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Internet Stability in Times of Corona

Emile Aben — 26 Mar 2020
In this article we're sharing observations we made in the RIPE Routing Information System (RIS), our Internet data plane observatory.

The Internet is a network of connected networks that move information as packets. For instance, that home education video you're watching now that schools are closed was brought to you because your cable provider and the platform hosting the video communicate, either directly or indirectly, on how to deliver small chunks of the video to you. They do this using a protocol called Border Gateway Protocol (BGP), and we collect information about this in a data collection system called RIS. If a network does maintenance, or wants other networks to change the paths used for communicating over the Internet, it sends this information via BGP to the rest of the network.

We assemble snapshots of the routing tables RIS collects every eight hours. By looking at the differences between these snapshots we can see some of the dynamics of this network maintenance. Note that because the Internet routing system is not completely secured against bad actors, BGP updates can sometimes re-route Internet traffic for malicious purposes. This is also captured in our data.

What did we expect?

The world has changed quite a bit in the last few weeks: a large part of the world is in social quarantine, working from home or in lockdown due to the Corona pandemic. We are interested to see effects of this in the data collected by RIS. The specific signal that we looked at shows re-configuration activities such as: IP prefix announcements, withdrawals or changes in origin. One might expect that network operators would make fewer changes to their networks or that they would have only restricted access to data centers, reducing the number of networks where we can see re-configuration activity.

To my surprise there is no such signal visible as of writing of this post. The red line in Figure 1 below shows the number of networks (ASes) for which we see any kind of changes in terms of the IPv4 prefixes they announce. In Figure 2 this signal is split out in networks that have specific types of changes (prefixes added, prefixes removed, and origins changed). In both these graphs there is no visible decrease in the number of networks with these types of changes on the right-end of the graph. These were the weeks where more and more countries took social distancing measures to combat Corona spread.

Another interesting aspect of these figures are the telltale signs of human behaviour in there. The vertical grey lines indicate Monday midnight: you can see fewer ASes in the two days before Monday that show any kind of changes to their IPv4 announcements, i.e. the graph shows a periodic dip on Saturdays and Sundays. This coincides with the weekend in the western world. The weeks before and after the western New Year also show fewer network changes. This could be another sign that we are looking at the human behaviour of network operators, as this coincides with a period where many people go on holidays. Also interesting are the spikes around Christmas and New Year (malicious activity?), and spikes around other times that we cannot link to any specific events.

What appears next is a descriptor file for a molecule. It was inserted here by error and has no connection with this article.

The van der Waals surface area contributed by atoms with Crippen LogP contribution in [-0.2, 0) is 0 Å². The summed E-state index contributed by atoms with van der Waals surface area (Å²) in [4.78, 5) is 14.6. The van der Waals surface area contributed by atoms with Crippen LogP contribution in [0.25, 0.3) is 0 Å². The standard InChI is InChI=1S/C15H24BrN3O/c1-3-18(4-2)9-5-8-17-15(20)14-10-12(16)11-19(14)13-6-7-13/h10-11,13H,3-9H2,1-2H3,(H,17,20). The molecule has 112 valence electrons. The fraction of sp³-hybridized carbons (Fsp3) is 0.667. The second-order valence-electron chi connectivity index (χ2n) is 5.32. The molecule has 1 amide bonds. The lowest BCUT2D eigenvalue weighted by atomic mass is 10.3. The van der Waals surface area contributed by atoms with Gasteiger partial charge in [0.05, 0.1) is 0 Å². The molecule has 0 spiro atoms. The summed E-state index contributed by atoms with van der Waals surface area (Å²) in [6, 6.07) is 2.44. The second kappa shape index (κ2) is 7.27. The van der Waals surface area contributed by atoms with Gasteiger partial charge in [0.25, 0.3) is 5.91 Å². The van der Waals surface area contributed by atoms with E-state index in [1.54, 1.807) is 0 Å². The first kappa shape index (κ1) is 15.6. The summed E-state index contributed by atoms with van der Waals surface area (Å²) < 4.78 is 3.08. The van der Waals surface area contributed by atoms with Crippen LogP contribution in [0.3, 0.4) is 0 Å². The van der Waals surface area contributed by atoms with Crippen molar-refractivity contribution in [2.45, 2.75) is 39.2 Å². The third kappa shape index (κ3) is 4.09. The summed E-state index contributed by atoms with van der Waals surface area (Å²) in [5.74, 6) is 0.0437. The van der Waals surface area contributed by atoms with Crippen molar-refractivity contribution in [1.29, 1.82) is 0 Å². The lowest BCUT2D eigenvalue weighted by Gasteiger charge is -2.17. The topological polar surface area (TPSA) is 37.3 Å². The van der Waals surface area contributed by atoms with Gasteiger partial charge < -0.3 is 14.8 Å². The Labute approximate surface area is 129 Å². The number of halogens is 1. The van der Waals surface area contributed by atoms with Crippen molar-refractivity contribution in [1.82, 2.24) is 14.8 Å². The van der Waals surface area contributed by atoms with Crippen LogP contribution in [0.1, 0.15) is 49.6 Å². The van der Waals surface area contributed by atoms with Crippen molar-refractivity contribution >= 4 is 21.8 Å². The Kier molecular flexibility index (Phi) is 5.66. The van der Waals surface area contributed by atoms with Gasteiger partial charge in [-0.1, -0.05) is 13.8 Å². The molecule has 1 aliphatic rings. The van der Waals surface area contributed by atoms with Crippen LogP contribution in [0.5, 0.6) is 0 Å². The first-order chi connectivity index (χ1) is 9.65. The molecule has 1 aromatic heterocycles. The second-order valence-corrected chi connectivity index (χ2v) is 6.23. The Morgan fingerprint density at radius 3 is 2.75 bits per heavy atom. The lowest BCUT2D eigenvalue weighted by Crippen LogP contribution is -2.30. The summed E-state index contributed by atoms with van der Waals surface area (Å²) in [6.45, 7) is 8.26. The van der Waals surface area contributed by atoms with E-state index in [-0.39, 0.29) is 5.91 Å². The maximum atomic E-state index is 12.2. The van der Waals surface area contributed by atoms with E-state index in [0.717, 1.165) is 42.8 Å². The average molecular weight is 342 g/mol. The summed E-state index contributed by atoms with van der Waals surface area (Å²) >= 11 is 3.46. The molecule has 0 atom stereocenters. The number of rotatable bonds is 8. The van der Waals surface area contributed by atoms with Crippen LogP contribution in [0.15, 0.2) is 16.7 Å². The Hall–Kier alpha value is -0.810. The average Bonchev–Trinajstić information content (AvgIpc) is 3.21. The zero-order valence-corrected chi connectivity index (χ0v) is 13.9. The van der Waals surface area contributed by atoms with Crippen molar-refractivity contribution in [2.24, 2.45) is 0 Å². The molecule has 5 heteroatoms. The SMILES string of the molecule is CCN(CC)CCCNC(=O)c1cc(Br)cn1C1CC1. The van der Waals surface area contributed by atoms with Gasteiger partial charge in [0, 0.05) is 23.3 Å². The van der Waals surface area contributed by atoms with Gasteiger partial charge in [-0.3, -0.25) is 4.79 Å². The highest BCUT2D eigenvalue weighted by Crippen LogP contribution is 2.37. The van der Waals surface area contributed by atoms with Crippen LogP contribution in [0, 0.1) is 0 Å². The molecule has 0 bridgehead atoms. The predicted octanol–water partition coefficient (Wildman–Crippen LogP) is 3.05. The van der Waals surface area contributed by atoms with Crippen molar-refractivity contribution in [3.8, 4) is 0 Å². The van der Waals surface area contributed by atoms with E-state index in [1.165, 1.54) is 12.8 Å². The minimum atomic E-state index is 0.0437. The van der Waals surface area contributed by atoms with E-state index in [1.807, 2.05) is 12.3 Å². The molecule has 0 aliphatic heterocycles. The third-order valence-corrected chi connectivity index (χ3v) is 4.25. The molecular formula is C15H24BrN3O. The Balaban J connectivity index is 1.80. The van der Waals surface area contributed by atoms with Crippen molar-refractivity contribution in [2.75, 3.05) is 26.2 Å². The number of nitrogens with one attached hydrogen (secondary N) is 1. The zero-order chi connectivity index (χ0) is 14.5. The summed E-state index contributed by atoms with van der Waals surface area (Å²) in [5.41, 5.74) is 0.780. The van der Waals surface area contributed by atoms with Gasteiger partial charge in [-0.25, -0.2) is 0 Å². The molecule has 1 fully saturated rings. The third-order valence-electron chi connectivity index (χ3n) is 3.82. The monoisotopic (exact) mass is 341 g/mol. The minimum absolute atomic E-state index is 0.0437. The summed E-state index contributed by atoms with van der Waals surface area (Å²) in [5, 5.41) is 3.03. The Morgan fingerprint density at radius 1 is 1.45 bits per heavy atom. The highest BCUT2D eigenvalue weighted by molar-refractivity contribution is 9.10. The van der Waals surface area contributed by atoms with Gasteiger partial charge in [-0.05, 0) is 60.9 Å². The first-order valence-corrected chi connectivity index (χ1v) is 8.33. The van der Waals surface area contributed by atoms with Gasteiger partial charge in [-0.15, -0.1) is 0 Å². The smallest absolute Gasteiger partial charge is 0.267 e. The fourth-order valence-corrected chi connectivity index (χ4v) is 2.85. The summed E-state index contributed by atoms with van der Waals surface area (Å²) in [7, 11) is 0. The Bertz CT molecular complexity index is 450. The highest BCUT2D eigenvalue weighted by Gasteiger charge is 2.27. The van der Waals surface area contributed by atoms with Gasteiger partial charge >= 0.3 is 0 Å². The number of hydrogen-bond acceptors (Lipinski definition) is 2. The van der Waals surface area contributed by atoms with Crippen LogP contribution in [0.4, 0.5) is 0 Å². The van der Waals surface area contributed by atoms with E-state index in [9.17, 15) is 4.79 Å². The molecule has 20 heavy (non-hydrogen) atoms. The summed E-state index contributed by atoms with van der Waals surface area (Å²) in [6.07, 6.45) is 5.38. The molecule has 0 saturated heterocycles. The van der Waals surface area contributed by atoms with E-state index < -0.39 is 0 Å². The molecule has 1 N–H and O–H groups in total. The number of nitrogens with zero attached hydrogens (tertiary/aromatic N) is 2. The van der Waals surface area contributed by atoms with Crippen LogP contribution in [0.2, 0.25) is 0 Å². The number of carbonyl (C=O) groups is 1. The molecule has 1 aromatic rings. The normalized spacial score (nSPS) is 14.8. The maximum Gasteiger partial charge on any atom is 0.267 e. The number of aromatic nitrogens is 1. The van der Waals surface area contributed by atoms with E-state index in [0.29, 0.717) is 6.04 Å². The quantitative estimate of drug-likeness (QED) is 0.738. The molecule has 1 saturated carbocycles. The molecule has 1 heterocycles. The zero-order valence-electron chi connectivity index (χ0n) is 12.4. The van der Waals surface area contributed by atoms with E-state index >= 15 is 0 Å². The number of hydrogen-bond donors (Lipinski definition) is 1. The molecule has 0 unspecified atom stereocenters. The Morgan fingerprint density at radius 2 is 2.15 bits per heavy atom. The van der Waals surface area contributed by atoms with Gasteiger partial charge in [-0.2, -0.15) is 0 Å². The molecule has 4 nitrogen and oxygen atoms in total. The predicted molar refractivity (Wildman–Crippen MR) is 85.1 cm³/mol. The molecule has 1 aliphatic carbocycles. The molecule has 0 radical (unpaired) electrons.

Figure 1: Number of ASes with any type of changes in BGP in yerms of IPv4 prefix announcements

Figure 2: Number of ASes split up by specific type of prefix change

While this analysis is preliminary, we thought it was useful to share at this point. It could very well indicate that in the new mode of operations for many network operators, by and large they keep on reconfiguring their networks at the same pace as before the coronavirus pandemic. These graphs of stable BGP activity, together with reports of increased traffic volumes, stress the fact that these are busy times for network operators to keep the Internet up and running and as stable as possible. Thank you, network operators!

We intend to update this post if we see interesting things over the upcoming days/weeks. As always, your thoughts or questions are very welcome in the comments section below.


Kurt Kayser says:
26 Mar, 2020 05:27 PM
this is great data and I really do love to see the Internet helping to delay the pandemic effects (through home-office, video conferencing and VoIP/Telcos).
It should be mentioned though that some large datacenter operators that have started to restrict access to their areas for visitors or any other party. This logical and helps to minimize contact between people.
But access for emergency repair or maintenance work MUST be ensured in order to guarantee the continued operation of the Internet!
Please let's not overdo security to trade off operational stability.

regards, Kurt
Stéphane Bortzmeyer says:
26 Mar, 2020 05:33 PM
One may assume that, if some people delayed the changes, other people rushed in to adapt the networks to the increased load? Both behaviour may explain why the change rate is more or less the same?
Emile Aben says:
27 Mar, 2020 08:24 AM
I think it would be interesting to dig into this data deeper indeed. I looked at splitting this out per country a bit, but could try figure out if there are trends in the sets of ASNs in this timeseries. Would you be willing to look at this? My colleague Vesna is doing a virtual hackathon around Internet and Corona ([…]/hackathons-in-the-time-of-corona ), I'd love it if we could collaborate around this. Let me or Vesna know, or hop on to the conf calls, Mon 2pm UTC ( 3pm Paris timezone :) )
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